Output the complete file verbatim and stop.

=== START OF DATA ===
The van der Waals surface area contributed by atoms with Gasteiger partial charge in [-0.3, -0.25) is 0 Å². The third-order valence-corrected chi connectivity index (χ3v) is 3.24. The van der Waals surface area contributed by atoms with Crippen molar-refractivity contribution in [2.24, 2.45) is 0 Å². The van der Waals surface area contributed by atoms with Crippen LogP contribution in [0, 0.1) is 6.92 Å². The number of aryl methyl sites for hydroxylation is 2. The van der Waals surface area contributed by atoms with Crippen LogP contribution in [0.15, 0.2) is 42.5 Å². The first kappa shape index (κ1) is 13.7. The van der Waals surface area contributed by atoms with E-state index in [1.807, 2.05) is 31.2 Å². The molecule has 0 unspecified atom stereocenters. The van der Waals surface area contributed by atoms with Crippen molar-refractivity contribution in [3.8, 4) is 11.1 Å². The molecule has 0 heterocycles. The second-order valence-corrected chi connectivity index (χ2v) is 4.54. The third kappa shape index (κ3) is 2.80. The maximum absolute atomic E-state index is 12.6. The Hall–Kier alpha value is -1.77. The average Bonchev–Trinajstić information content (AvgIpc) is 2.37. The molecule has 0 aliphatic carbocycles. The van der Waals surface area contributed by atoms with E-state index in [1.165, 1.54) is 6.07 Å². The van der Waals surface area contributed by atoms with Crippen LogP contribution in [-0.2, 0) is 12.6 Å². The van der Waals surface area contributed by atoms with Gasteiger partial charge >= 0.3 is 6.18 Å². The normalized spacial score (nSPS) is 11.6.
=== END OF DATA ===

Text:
The van der Waals surface area contributed by atoms with Gasteiger partial charge in [-0.3, -0.25) is 0 Å². The third-order valence-corrected chi connectivity index (χ3v) is 3.24. The van der Waals surface area contributed by atoms with Crippen molar-refractivity contribution in [2.24, 2.45) is 0 Å². The van der Waals surface area contributed by atoms with Crippen LogP contribution in [0, 0.1) is 6.92 Å². The number of aryl methyl sites for hydroxylation is 2. The van der Waals surface area contributed by atoms with Crippen LogP contribution in [0.15, 0.2) is 42.5 Å². The first kappa shape index (κ1) is 13.7. The van der Waals surface area contributed by atoms with E-state index in [1.807, 2.05) is 31.2 Å². The molecule has 0 unspecified atom stereocenters. The van der Waals surface area contributed by atoms with Crippen molar-refractivity contribution in [3.8, 4) is 11.1 Å². The molecule has 0 heterocycles. The second-order valence-corrected chi connectivity index (χ2v) is 4.54. The third kappa shape index (κ3) is 2.80. The maximum absolute atomic E-state index is 12.6. The Hall–Kier alpha value is -1.77. The average Bonchev–Trinajstić information content (AvgIpc) is 2.37. The molecule has 0 aliphatic carbocycles. The van der Waals surface area contributed by atoms with E-state index in [1.165, 1.54) is 6.07 Å². The van der Waals surface area contributed by atoms with Crippen LogP contribution in [-0.2, 0) is 12.6 Å². The van der Waals surface area contributed by atoms with Gasteiger partial charge >= 0.3 is 6.18 Å². The normalized spacial score (nSPS) is 11.6.